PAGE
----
Overall, the diversity of the county is spread into particular, racially identifiable cities and enclaves within the county. Only a few places like Newark, which is 26 percent white, 30 percent Asian, 5 percent black, and 34 percent Latino, and San Leandro (26 percent white, 37 percent Asian, 8 percent black, and 22 percent Latino) approximates the demographics of the county as a whole. Dublin and Emeryville are among the more integrated cities, although they are predominantly and more heavily white.

Cities such as Piedmont just north of Oakland, and Pleasanton and Livermore in the eastern reaches of the county typify the heavily white suburb, with populations that are roughly two-thirds white (30 percent greater than the county as a whole), 1-3 percent Black, and the remainder Latino and/or Asian. As we will see in the next brief in this series, these patterns of racial segregation are historical in nature, and not of recent origin.

The cities of Albany, Alameda, Castro Valley are (moderately) segregated and predominantly white, although less intensely than the cities just mentioned, largely on account of heavier Asian minority populations. These cities are roughly 44-48 percent white, with 19-27 percent Asian, and 13-20 percent Latino, and 4-9 percent black.

Cities like Fremont and Union City in the southern and southwestern part of the county illustrate another expression of segregation. Asians constitute 61 percent of the demographics of Fremont, with whites at 19 percent, and Latinos at 13 percent, and just 2 percent African-American. Union City is 56 percent Asian, 15 percent white, 5 percent black, and 18 percent Latino. Both cities are diverse, but also with strong Asian majorities and therefore segregated. Hayward similarly expresses this type of segregation, but with a heavy Latino plurality.

Although most of the segregation within Alameda County is inter-municipal -- meaning that the segregation of whites and non-whites is reciprocal, a number of cities exhibit a strong degree of intra-municipal or neighborhood segregation. Although the city of Oakland is exceptionally diverse (27 percent white, 15 percent Asian, 28 percent Latino, 23 percent Black), it contains some of the most segregated neighborhoods in the Bay Area. As the map above illustrates, African Americans in particular are racially segregated in the eastern flatlands of Oakland and west Oakland, while the Oakland hills are disproportionately white. In fact, 8 of the 10 most segregated census tracts in the entire Bay Area for African Americans are located in Alameda County.21

The city of Berkeley also reflects this basic pattern, while not as diverse as Oakland. Berkeley is 52 percent white, and 48 percent people of color, but the white population is segregated into the northern part of the city, and a sizable racially segregated Black population wedged into census tracts in the southern part of the city. This pattern, like most of the segregation found in the Bay Area, is a continuation of historical patterns set decades ago.22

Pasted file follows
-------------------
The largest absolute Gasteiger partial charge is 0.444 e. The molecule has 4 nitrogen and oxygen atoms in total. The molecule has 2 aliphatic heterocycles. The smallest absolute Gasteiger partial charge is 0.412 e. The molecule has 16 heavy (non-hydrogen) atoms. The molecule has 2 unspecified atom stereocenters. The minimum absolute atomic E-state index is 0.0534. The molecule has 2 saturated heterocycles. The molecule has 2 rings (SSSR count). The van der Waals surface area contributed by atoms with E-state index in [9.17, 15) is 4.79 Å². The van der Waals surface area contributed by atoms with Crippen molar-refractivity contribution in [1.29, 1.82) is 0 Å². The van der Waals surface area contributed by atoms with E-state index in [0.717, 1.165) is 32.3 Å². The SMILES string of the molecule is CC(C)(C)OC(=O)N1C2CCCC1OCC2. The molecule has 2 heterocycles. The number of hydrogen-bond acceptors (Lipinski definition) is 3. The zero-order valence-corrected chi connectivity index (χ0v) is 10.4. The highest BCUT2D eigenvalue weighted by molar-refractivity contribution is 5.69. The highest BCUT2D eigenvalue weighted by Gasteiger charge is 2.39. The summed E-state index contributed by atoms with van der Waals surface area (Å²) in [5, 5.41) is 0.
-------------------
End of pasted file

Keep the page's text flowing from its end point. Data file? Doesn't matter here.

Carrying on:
Contra Costa County

Contra Costa County map

Contra Costa County is home to nearly two dozen cities of varying size and demographics.23 Like Alameda County, it is a county of stark racial segregation. Just 20 percent of its tracts have a similar proportion of white people to the county's population. For Latinos, Asian, and Black people, those percentages are 16 percent, 20 percent, and 9 percent, respectively.

The most segregated and heavily white cities in the county are Walnut Creek, Lafayette, and Martinez, which epitomize the affluent white suburb. In fact, two of the most racially segregated white neighborhoods in the entire Bay Area are located in Walnut Creek, which is 63 percent white. Martinez is 69 percent white, and Lafayette is a scale topping 77 percent white, a remarkable instance of white exclusivity.

Along with these three cities, the communities of Clayton, Danville, Moraga, Pleasant Hill, and Orinda are also segregated, heavily-white cities. These cities are 63-78 percent white, 1-3 percent Black, 6-11 percent Latino, and 7-20 percent Asian. These are followed by the less intensely segregated, but still heavily white cities such as Concord and Brentwood, which are 52-53 percent white, 3-6 percent Black, 8-14 percent Asian, and 26-27 percent Latino.

At the extreme western side of the county is the city of Richmond and the unincorporated area of North Richmond. Richmond is home to the Chevron refinery, but was also a hub for factory workers during World War II, and recruited thousands of African Americans to its shipyards. Richmond’s neighborhoods are highly segregated by race, especially for Latinos and African Americans. Although the Black population has declined in numbers substantially in recent years, partly as a result of displacement and gentrification, Richmond is currently 18 percent African American, 17 percent white, 13 percent Asian, and 48 percent Latino.

Richmond, like Pittsburg and San Pablo, are segregated communities that are heavily Latino, much like Hayward in Alameda County. San Ramon and Hercules are the most segregated, but predominantly Asian communities in Contra Costa County, and the analogs to Fremont and Union City in Alameda County